‘Be Strong and Play the Man’: Anglican Masculinities in the Twentieth Century

  • Lucy Delap
Part of the Genders and Sexualities in History book series (GSX)


In February 1957, the St James’ branch of the Church of England Men’s Society (CEMS) met in Bolton to discuss what one member described as ‘the great picture by Holman Hunt “THE SHADOW OF DEATH”’.1 Hunt had depicted Jesus as a muscular craftsman in the early 1870s, and nearly a century later his image was still resonating with this body of provincial Anglican laymen. The history of masculinities and Christian religion might perhaps lead us to think that this is not particularly surprising. Male piety has long been a conundrum; Callum Brown perceived an ‘overarching opposition between the conceptions of piety and masculinity’, which made Christian manliness ‘difficult and perhaps impossible’ to represent and enact.2 Where historians have attempted to explore male religiosity, ‘muscular Christianity’ has been the dominant historical optic. Physically robust versions of masculinity, synthesised with Christian values of the defence of the weak, stoicism, fair play and so on, featured in Anglo-American Christian evangelical literature from the 1850s, and slowly spread to influence youth movements, schools, secular fiction and generalised discourses of gender. Revivals in muscular Christianity have been traced at various moments across the twentieth century, and a ‘renewed significance and even a certain hidden dependency on muscular Christian ideology’ has been perceived in twenty-first-century Britain.3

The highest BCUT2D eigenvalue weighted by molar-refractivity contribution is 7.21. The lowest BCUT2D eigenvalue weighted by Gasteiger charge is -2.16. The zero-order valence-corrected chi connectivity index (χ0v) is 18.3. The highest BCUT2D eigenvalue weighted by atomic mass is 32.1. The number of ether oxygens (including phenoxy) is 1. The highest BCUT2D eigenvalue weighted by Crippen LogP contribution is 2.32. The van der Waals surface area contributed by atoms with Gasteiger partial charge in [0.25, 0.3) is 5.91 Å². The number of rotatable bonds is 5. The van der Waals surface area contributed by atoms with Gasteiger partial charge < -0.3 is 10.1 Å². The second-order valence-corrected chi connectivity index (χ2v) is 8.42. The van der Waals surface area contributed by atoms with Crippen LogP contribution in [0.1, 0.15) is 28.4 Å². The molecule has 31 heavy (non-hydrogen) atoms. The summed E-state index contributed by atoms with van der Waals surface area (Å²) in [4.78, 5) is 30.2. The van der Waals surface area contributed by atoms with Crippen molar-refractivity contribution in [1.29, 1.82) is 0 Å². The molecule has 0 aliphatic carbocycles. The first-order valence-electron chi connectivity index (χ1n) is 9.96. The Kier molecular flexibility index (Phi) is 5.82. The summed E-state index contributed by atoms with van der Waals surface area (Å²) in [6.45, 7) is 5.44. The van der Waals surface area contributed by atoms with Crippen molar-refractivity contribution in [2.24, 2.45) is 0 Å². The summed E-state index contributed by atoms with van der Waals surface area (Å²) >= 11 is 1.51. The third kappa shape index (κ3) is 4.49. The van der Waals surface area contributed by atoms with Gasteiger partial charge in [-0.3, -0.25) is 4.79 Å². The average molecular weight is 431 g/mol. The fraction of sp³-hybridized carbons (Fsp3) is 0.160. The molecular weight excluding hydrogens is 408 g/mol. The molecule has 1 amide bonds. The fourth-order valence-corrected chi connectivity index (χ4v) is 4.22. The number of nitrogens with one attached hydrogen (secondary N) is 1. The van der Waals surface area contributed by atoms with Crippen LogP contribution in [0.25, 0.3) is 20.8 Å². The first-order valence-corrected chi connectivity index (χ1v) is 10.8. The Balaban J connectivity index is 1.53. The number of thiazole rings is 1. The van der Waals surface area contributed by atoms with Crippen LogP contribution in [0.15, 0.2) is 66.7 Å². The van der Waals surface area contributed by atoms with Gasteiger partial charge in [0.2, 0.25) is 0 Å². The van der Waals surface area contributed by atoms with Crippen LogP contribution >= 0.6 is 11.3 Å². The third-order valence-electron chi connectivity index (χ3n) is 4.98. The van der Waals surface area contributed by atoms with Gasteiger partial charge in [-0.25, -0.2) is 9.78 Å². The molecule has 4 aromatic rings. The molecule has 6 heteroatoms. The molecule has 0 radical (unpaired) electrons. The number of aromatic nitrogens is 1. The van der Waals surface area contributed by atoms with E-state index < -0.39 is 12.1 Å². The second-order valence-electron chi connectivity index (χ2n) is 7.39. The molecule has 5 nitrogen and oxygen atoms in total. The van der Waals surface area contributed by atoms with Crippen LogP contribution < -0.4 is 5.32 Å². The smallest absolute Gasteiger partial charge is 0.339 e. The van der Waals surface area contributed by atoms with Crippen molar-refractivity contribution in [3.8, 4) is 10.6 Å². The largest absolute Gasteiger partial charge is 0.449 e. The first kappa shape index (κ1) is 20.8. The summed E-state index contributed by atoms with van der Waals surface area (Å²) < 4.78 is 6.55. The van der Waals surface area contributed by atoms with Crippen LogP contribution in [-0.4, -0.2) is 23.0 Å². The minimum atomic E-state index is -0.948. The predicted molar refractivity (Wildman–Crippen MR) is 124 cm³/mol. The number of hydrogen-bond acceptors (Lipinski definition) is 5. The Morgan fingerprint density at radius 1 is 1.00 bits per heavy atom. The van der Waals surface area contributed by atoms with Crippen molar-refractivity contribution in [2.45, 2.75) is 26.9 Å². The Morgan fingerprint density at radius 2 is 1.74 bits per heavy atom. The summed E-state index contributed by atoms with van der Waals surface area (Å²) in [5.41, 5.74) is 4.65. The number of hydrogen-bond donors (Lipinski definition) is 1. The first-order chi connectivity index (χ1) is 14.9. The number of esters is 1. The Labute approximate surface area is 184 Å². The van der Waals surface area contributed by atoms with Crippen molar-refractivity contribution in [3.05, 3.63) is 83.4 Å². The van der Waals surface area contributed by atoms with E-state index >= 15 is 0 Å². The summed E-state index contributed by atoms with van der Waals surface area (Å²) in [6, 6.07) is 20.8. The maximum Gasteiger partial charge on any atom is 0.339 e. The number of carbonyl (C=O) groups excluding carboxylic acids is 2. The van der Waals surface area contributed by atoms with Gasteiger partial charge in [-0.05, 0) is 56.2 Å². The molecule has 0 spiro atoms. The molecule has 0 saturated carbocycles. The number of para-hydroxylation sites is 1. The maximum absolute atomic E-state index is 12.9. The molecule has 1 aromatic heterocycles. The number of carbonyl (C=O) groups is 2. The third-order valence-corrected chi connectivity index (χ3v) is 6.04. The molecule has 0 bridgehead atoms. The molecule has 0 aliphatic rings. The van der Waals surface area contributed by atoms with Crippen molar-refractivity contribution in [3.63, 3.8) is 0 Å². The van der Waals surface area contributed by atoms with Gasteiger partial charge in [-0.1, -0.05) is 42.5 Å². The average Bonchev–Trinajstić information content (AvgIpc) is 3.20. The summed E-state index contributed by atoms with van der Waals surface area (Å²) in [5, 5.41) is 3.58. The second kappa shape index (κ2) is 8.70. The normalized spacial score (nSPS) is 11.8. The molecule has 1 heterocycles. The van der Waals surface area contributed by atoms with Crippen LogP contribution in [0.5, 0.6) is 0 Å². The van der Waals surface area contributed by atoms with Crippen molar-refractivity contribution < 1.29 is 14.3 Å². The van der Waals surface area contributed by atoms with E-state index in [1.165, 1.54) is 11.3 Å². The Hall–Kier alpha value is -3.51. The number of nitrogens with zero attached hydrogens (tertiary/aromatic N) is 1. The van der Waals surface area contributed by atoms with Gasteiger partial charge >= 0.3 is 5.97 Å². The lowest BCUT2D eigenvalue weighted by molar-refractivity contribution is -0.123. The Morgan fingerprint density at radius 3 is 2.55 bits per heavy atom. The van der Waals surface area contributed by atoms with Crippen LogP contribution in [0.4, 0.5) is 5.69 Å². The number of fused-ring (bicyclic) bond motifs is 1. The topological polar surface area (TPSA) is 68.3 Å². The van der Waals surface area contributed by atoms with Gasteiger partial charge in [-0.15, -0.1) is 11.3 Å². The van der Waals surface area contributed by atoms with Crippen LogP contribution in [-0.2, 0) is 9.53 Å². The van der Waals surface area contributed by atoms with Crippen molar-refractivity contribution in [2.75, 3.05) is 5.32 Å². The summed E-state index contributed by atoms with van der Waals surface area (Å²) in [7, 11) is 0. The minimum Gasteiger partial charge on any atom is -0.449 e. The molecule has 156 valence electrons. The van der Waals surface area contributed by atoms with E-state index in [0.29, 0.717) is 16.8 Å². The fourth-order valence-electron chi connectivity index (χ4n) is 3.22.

Twentieth Century Gender Identity Executive Committee Gender Norm Christian Religion 
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Further reading

  1. Erdozain, D. (2010) The Problem of Pleasure: Sport, Recreation and the Crisis of Victorian Religion (Woodbridge: Boydell Press).Google Scholar
  2. Green, S. J. D. (2011) The Passing of Protestant England: Secularisation and Social Change, c.1920–1960 (Cambridge: Cambridge University Press).Google Scholar
  3. Griffin, B. (2012) The Politics of Gender in Victorian Britain: Masculinity, Political Culture and the Struggle for Women’s Rights (Cambridge: Cambridge University Press).Google Scholar
  4. Grimley, M. (2004) Citizenship, Community and the Church of England. Liberal Anglican Theories of the State Between the Wars (Oxford: Oxford University Press).CrossRefGoogle Scholar
  5. Harris, A. J. Garnett and M. Grimley (2006) Redefining Christian Britain: Post-1945 Perspectives (London: SCM Press).Google Scholar
  6. Heeney, B. (1988) The Women’s Movement in the Church of England, 1850–1930 (Oxford: Clarendon).Google Scholar
  7. Hilliard, D. (1982) ‘Unenglish and Unmanly: Anglo-Catholicism and Homosexuality’, Victorian Studies, 25(2), 181–210.Google Scholar
  8. Jones, T. (2012) Sexual Politics in the Church of England, 1857–1957 (Oxford: Oxford University Press).CrossRefGoogle Scholar
  9. — (2012) ‘Unduly Conscious of Her Sex: Priesthood, Female Bodies and Sacred Space in the Church of England’, Women’s History Review, 21(4), 639–55.CrossRefGoogle Scholar
  10. Matthews-Jones, L. (2011) ‘St Francis of Assisi and the Making of Settlement Masculinity, 1883–1914’, in S. Brady and J. H. Arnold (eds) What is Masculinity? Historical Dynamics from Antiquity to the Contemporary World (Basingstoke: Palgrave Macmillan), pp. 285–302.Google Scholar
  11. O’Brien, A. (1993) ‘“A Church Full of Men”: Masculinism and the Church in Australian History’, Australian Historical Studies, 25(100), 437–57.CrossRefGoogle Scholar
  12. Robbins, K. (2008) ‘Political Anglicanism: Church and State in the Twentieth Century’, in N. Yates (ed.) Anglicanism: Essays in History, Belief and Practice (Lampeter: Trivium), pp. 89–104.Google Scholar

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© Lucy Delap 2013

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  • Lucy Delap

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